As for cultural exchange, it’s interesting to note that neither the Palestinian Authority nor Hamas will tolerate the presence of an Israeli Jew in any territory under their control, whereas, by contrast, Arab citizens of Israel enjoy greater freedoms than Arab citizens of any Arab country — including mixed Jewish-Arab schools, Arab professors and students in Israel’s top universities, Arab Knesset members, and even a leading contestant on MasterChef Israel. A Palestinian in Lebanon is barred from at least 25 professions, including law, medicine and engineering, but BDS does nothing to protest open discrimination against Palestinians by other Arabs.

And when it comes to self-determination, the flotilla sailed past Morocco, which continues its occupation of the Western Sahara and control of the indigenous Sahrawi people. Palestinian Arabs comprise the majority of the citizenry of Jordan — itself eighty percent of the old British Mandate for Palestine. Yet, once again, the flotilla does nothing for the independence and self-determination of millions of ethnic Palestinians languishing under the Hashemite clan (originally of Saudi Arabia).

So yes, let’s not be so fast to say that BDS and the recent flotilla are nothing more than a recent manifestation of age-old anti-Semitism, reminiscent of the Nazi Boycott of the 1930s and false incitement against Jews throughout the Middle Ages. Let’s offer the proponents of BDS the opportunity to provide new and more reasonable justifications for their positions and actions that are neutral, humanitarian, and have nothing to do with bias against Jews.

Because the ones provided thus far have done precious little to prevent us from slipping inexorably towards that ugly conclusion.

A Triple Promise, Fulfilled

Our reading this week begins with an unusual juxtaposition: “HaShem spoke to Moshe at Mt. Sinai, saying: Speak to the children of Israel, and tell them that when they come to the land which I am giving them, they shall let the land rest, a Sabbatical for HaShem.” [Lev. 25:1-2]

Man in field facing mountainHere Rashi (Rabbi Shlomo Yitzchaki) asks a question, which has been repeated countless times as an expression meaning “what has one thing to do with the other?” “Ma Shmitta Etzel Har Sinai?” — What do the laws of Shmitta, the Sabbatical of the Land, have to do with Mt. Sinai more than any other Mitzvah? The entire (Oral) Torah was given to Moshe at Mt. Sinai — so why the emphasis on Shmitta?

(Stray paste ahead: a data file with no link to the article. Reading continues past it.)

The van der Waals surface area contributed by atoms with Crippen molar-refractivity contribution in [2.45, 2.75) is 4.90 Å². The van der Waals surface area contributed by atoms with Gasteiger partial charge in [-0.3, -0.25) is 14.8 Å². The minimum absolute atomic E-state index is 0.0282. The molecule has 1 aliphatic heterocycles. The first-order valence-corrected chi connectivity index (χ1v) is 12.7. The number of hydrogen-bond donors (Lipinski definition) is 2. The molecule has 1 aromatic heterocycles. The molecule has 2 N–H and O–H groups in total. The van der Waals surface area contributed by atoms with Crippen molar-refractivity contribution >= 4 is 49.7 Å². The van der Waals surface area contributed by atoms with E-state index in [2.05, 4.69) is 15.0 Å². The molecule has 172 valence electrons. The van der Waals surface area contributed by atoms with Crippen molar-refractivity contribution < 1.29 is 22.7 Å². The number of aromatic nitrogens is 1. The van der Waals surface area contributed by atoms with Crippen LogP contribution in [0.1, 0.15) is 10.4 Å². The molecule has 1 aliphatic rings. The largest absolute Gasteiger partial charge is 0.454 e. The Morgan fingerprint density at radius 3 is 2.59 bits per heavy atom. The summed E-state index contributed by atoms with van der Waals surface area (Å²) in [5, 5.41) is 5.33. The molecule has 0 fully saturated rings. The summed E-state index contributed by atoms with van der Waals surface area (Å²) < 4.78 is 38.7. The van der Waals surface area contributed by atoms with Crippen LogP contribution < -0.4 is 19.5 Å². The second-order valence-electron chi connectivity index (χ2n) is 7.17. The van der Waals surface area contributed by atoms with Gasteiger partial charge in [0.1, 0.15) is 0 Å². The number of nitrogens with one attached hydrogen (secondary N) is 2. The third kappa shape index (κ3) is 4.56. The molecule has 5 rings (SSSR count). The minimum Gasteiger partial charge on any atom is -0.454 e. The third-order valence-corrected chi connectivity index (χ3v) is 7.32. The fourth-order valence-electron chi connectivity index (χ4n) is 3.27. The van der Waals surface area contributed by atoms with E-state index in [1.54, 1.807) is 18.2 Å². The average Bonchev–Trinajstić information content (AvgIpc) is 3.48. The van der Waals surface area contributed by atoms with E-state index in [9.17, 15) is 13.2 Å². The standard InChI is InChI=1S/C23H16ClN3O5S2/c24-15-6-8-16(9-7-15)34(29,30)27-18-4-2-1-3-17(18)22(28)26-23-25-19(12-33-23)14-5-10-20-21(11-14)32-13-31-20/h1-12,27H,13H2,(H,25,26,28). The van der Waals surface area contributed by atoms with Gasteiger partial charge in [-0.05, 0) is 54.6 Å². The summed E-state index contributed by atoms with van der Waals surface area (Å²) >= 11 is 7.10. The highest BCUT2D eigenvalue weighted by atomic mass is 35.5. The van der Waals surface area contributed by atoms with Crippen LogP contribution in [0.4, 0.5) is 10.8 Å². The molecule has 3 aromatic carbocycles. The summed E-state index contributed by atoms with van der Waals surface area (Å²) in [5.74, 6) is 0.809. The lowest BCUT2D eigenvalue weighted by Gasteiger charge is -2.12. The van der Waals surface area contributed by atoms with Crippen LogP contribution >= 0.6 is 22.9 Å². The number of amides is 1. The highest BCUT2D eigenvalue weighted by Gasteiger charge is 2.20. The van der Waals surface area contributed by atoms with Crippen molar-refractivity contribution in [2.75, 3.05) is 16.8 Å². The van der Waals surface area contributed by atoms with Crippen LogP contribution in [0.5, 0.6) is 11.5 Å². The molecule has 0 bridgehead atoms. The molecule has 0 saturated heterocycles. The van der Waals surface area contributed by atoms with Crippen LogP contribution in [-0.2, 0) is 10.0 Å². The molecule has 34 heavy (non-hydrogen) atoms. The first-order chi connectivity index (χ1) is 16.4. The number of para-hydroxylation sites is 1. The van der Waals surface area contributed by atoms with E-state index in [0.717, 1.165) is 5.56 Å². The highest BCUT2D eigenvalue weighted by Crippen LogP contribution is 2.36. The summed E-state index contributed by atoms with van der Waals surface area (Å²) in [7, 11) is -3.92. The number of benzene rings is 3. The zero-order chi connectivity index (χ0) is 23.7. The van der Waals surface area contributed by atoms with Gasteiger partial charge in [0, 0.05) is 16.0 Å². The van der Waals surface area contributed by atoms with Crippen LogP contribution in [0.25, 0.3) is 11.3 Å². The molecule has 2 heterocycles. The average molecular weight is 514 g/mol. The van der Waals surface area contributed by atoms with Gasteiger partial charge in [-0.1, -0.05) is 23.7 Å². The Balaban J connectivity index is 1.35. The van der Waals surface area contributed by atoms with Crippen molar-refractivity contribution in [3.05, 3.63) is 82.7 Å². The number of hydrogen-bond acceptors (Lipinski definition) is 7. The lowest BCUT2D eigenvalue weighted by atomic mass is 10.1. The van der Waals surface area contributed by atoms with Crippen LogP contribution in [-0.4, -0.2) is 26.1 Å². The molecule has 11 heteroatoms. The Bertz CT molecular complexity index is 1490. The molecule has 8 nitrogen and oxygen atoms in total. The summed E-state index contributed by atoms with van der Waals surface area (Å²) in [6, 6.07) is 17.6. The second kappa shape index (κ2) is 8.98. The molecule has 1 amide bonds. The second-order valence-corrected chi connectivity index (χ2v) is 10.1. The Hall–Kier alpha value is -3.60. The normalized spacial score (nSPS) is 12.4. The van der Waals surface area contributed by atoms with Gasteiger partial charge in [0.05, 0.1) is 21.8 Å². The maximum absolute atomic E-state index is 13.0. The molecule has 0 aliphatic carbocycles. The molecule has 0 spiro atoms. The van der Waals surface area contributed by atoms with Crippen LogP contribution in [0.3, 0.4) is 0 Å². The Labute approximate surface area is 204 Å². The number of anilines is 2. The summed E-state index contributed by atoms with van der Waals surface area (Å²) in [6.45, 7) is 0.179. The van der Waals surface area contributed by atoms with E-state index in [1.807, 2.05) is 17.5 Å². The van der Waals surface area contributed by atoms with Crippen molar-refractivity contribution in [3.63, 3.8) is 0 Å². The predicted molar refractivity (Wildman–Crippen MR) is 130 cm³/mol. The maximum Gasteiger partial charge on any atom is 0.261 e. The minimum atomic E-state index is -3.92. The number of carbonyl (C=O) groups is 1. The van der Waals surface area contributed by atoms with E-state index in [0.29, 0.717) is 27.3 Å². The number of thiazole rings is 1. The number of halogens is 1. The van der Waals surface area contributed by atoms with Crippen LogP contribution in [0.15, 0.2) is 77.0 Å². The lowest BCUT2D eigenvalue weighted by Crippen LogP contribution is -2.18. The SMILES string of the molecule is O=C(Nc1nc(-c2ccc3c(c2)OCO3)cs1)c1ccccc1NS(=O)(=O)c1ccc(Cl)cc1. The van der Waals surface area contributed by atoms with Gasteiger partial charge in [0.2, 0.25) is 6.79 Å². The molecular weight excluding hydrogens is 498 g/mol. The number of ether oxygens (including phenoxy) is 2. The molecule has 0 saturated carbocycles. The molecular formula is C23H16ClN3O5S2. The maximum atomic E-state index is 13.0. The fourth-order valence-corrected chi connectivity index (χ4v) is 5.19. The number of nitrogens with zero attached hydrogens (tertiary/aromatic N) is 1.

The Chasam Sofer offers the possibility that Shmitta has a unique relationship, for it tells us something about the authenticity of the Sinai experience. Why? Because Shmitta offers a guarantee that the land will produce in the sixth year to cover not merely the sixth and seventh, but the eighth year as well.

The Kli Yakar elaborates on this point. We all understand the basic ideas of crop rotation. After two or three years of use, the crops have drawn out the nutrients and left the field “weakened.” Prior to modern fertilization techniques, it was necessary to leave the field barren for a year so that it could recover those nutrients.

The Torah tells the Nation of Israel to “break the rules.” First of all, it tells people to plant the field continuously for six years, and that the field will continue producing. But even more, the Torah promises a triple crop in the sixth year, precisely when the field should be practically useless!

The Chasam Sofer asks a simple question: “Who could ever promise, ‘I have Commanded my blessing upon the land, and it will produce a crop to last three years?'”

If we were to sit down and write a Bible, would we make this promise? How long would we last if we did? At the very least, let’s promise the triple crop in the eighth year… then we can claim that people didn’t follow us, and thus didn’t get the blessing! The Torah insists that the triple crop will come in the sixth year. The Chasam Sofer says that the very audacity of this claim… is the best verification of Who made it.

To Shepherd the World

shepherdIn this week’s reading, we find the Commandment not to slaughter a mother animal and its own child on the same day. Why are we instructed to do this? What is the Torah trying to tell us? The Sefer HaChinuch, Rav Yosef Babad’s compendium of the 613 Commandments, identifies two possible reasons.